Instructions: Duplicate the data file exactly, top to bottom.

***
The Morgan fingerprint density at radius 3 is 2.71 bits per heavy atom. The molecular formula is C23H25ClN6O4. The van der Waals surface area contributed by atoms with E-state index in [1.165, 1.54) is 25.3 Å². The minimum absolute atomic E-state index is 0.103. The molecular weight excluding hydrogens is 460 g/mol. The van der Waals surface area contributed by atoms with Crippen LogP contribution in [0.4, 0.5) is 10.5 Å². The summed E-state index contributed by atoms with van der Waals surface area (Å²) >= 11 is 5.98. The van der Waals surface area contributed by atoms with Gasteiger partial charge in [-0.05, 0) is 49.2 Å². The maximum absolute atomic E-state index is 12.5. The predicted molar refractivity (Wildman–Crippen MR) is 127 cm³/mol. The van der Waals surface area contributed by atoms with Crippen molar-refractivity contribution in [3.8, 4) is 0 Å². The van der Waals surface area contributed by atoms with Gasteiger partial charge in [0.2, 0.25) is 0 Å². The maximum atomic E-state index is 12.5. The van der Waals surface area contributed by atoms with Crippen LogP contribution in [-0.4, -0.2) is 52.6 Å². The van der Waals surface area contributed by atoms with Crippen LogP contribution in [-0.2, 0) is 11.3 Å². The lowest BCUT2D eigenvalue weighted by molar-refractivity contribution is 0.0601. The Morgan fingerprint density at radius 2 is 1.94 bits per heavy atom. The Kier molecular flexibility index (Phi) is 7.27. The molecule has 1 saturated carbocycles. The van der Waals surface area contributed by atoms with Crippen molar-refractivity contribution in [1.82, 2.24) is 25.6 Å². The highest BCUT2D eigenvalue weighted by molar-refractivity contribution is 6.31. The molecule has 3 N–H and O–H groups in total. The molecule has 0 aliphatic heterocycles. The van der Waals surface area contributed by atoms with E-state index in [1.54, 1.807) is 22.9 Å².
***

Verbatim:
The Morgan fingerprint density at radius 3 is 2.71 bits per heavy atom. The molecular formula is C23H25ClN6O4. The van der Waals surface area contributed by atoms with E-state index in [1.165, 1.54) is 25.3 Å². The minimum absolute atomic E-state index is 0.103. The molecular weight excluding hydrogens is 460 g/mol. The van der Waals surface area contributed by atoms with Crippen LogP contribution in [0.4, 0.5) is 10.5 Å². The summed E-state index contributed by atoms with van der Waals surface area (Å²) >= 11 is 5.98. The van der Waals surface area contributed by atoms with Gasteiger partial charge in [-0.05, 0) is 49.2 Å². The maximum absolute atomic E-state index is 12.5. The predicted molar refractivity (Wildman–Crippen MR) is 127 cm³/mol. The van der Waals surface area contributed by atoms with Crippen molar-refractivity contribution in [3.8, 4) is 0 Å². The van der Waals surface area contributed by atoms with Gasteiger partial charge in [0.2, 0.25) is 0 Å². The maximum atomic E-state index is 12.5. The van der Waals surface area contributed by atoms with Crippen LogP contribution in [-0.4, -0.2) is 52.6 Å². The van der Waals surface area contributed by atoms with Crippen LogP contribution in [-0.2, 0) is 11.3 Å². The lowest BCUT2D eigenvalue weighted by molar-refractivity contribution is 0.0601. The Morgan fingerprint density at radius 2 is 1.94 bits per heavy atom. The Kier molecular flexibility index (Phi) is 7.27. The molecule has 1 saturated carbocycles. The van der Waals surface area contributed by atoms with Crippen molar-refractivity contribution in [1.82, 2.24) is 25.6 Å². The highest BCUT2D eigenvalue weighted by molar-refractivity contribution is 6.31. The molecule has 3 N–H and O–H groups in total. The molecule has 0 aliphatic heterocycles. The van der Waals surface area contributed by atoms with E-state index in [1.54, 1.807) is 22.9 Å².